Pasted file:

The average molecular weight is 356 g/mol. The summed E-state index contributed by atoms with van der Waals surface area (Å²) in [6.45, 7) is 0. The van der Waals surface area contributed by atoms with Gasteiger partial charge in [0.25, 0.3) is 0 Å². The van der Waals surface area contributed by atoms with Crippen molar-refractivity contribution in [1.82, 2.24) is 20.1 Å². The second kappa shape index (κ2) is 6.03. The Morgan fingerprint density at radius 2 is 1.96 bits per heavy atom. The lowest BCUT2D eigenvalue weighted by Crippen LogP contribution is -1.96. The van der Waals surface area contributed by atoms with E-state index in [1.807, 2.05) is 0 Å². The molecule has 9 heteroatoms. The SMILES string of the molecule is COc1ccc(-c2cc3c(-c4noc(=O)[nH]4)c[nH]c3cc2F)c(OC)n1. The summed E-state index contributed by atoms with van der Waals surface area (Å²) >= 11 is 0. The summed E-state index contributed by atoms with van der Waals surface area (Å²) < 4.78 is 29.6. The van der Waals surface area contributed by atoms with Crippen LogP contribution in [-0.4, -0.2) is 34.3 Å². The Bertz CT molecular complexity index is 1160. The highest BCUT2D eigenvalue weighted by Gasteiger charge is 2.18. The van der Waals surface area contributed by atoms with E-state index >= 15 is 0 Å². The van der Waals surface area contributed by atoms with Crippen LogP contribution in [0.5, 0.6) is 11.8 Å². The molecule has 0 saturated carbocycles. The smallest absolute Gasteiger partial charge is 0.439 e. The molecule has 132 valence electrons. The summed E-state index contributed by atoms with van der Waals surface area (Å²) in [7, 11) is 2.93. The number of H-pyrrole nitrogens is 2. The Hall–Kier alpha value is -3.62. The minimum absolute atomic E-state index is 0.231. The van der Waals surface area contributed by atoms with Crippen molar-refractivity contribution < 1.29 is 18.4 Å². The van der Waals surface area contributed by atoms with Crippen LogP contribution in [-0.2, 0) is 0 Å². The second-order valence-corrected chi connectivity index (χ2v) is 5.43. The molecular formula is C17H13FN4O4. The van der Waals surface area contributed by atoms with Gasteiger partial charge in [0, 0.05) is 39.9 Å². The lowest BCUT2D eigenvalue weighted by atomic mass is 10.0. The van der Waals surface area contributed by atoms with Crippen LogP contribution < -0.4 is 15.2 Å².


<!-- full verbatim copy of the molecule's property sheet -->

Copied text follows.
The average molecular weight is 356 g/mol. The summed E-state index contributed by atoms with van der Waals surface area (Å²) in [6.45, 7) is 0. The van der Waals surface area contributed by atoms with Gasteiger partial charge in [0.25, 0.3) is 0 Å². The van der Waals surface area contributed by atoms with Crippen molar-refractivity contribution in [1.82, 2.24) is 20.1 Å². The second kappa shape index (κ2) is 6.03. The Morgan fingerprint density at radius 2 is 1.96 bits per heavy atom. The lowest BCUT2D eigenvalue weighted by Crippen LogP contribution is -1.96. The van der Waals surface area contributed by atoms with E-state index in [1.807, 2.05) is 0 Å². The molecule has 9 heteroatoms. The SMILES string of the molecule is COc1ccc(-c2cc3c(-c4noc(=O)[nH]4)c[nH]c3cc2F)c(OC)n1. The summed E-state index contributed by atoms with van der Waals surface area (Å²) >= 11 is 0. The summed E-state index contributed by atoms with van der Waals surface area (Å²) < 4.78 is 29.6. The van der Waals surface area contributed by atoms with Crippen LogP contribution in [-0.4, -0.2) is 34.3 Å². The Bertz CT molecular complexity index is 1160. The highest BCUT2D eigenvalue weighted by Gasteiger charge is 2.18. The van der Waals surface area contributed by atoms with E-state index >= 15 is 0 Å². The van der Waals surface area contributed by atoms with Crippen LogP contribution in [0.5, 0.6) is 11.8 Å². The molecule has 0 saturated carbocycles. The smallest absolute Gasteiger partial charge is 0.439 e. The molecule has 132 valence electrons. The summed E-state index contributed by atoms with van der Waals surface area (Å²) in [7, 11) is 2.93. The number of H-pyrrole nitrogens is 2. The Hall–Kier alpha value is -3.62. The minimum absolute atomic E-state index is 0.231. The van der Waals surface area contributed by atoms with Crippen molar-refractivity contribution < 1.29 is 18.4 Å². The van der Waals surface area contributed by atoms with Crippen LogP contribution in [-0.2, 0) is 0 Å². The second-order valence-corrected chi connectivity index (χ2v) is 5.43. The molecular formula is C17H13FN4O4. The van der Waals surface area contributed by atoms with Gasteiger partial charge in [0, 0.05) is 39.9 Å². The lowest BCUT2D eigenvalue weighted by atomic mass is 10.0. The van der Waals surface area contributed by atoms with Crippen LogP contribution < -0.4 is 15.2 Å².